I pondered a couple of things over the last few weeks:1)
The Nativity is a story we all know All of us are familiar with it: there was no room at the inn. Jesus was born in the simple surroundings of a stable. Going deeper into the story we see it is really a metaphor for the saving grace of Christ. God comes for the impoverished spirit. Christ is born in our humility. We need to humble ourselves so that Christ can be born within us.2)
The atheists love to challenge Christians using nonsense arguments. The object of these false logic arguments is to somehow represent God as being less than all-powerful. The most common one I hear is "can God make a rock so heavy even he cannot lift it?"
The official answer to this question is one of the nature of God and His being unable to contradict himself. If God cannot create the rock, then the atheist can claim He is not all-powerful. If God can create the rock, because He cannot lift it, He is not all powerful. It is a Catch-22 for the atheist.
However, no philosopher worth anything would ever even ask this question. An excerpt from Sermoncentral.com
Essentially, the questioner is asking, “Is there any way that the God who can make all things can make a rock so big that the God who can lift all things cannot lift it?” Worded this way, the inconsistency and meaningless nature of the question is revealed. It’s actually a pseudo-question. It makes no sense. The question itself has no truth value in order to be evaluated as either true or false. It proposes impossible conditions that can never be met.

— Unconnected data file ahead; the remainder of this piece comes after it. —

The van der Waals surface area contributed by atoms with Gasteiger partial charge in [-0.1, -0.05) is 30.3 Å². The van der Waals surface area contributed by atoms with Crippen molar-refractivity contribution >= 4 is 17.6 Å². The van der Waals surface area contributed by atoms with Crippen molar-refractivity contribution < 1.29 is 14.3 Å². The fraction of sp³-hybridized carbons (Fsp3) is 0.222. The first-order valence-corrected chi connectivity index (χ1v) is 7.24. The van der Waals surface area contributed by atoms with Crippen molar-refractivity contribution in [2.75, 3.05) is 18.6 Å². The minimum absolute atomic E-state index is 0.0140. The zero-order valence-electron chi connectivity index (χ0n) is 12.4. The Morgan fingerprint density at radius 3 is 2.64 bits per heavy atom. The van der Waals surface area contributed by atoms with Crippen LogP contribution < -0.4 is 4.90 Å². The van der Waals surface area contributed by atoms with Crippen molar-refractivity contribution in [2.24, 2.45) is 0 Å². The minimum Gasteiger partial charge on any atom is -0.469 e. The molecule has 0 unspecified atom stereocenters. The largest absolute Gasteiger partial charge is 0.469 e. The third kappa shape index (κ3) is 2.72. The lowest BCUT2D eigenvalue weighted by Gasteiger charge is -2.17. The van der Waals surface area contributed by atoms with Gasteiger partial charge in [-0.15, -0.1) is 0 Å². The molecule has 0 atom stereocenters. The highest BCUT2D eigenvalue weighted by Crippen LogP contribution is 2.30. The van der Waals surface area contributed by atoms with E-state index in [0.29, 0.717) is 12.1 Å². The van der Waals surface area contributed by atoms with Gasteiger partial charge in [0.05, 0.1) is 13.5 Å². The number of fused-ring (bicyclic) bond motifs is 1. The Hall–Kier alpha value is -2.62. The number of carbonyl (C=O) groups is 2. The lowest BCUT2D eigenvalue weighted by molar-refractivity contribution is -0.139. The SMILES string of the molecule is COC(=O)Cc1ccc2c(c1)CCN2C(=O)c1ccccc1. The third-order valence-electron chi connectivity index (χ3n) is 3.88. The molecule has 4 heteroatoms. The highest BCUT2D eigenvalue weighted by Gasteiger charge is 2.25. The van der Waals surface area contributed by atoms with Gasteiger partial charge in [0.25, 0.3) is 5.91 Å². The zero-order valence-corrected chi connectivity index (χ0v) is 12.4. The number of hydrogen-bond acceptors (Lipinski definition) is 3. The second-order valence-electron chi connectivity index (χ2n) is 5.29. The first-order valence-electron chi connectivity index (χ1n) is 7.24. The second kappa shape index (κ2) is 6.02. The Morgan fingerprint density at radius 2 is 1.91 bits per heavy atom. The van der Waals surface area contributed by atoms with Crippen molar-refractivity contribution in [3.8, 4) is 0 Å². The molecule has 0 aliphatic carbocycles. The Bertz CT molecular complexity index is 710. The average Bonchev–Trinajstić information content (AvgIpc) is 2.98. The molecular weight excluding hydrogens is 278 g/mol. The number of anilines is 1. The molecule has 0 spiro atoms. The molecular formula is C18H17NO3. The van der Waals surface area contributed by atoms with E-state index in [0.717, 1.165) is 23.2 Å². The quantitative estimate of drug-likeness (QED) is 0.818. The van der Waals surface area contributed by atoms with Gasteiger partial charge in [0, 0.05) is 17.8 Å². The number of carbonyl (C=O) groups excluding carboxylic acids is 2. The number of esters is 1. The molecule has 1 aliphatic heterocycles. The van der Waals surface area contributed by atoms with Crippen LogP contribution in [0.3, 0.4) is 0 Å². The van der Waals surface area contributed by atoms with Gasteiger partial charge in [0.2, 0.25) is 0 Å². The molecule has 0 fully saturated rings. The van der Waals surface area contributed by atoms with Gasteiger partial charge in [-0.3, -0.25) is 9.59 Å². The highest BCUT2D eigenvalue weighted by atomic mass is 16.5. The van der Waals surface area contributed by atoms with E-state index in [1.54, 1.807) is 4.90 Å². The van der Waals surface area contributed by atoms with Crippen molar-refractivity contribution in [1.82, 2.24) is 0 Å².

Trying to answer this question is much like trying to answer “What does the color blue smell like?” or telling someone to think about two boys, each shorter than the other. These types of sentences are called “self-defeating statements,” or “self-contradictory.” Fascination or even obsession with the “big rock” question really says more about the skeptic than about the truth or possible falsity of Christianity. Because such meaningless questions or statements in no way endanger the truth and know-ability of the Biblical world-view, there is no need to be afraid of them.
The “big rock” question reveals false assumptions about the biblical concept of omnipotence. Omnipotence does not mean God has the power to do anything at all; it is the power to do anything consistent with His character and who He is. The question is not really one of power as much as it is of logic and consistency. God cannot do something that is logically contradictory or contrary to His nature. For example, He cannot lie or sin or learn anything new. Those things that are true about His character will always be true, and He cannot do anything to contradict them.
Does it mean the Lord is not powerful because there are things He cannot do? Not at all. It simply means He is a perfect and unchangeable God. Just like He cannot do things that contradict His perfect nature, He also cannot do those things that are logically impossible. For example, He cannot make a square circle. Likewise, it is a logical impossibility—and a nonsensical thing to ask—for God to make a rock so big that He can’t lift it.
This is not the conclusion I came to in my considerings of this question. My answer is an unequivocal "yes". God not only can create a rock, but a piece of timber too heavy to for Him to lift. God, in the Holy Trinity person of Christ Jesus, battered, bruised, and bleeding, was too weak to carry a piece of wood. So weak was He it had to be borne by a mortal man. Can God create a rock so heavy He cannot lift it? Yes. He can. The wonderful thing is that in His inability to carry a simple piece of wood, He simultaneously lifted up the entirety of humankind.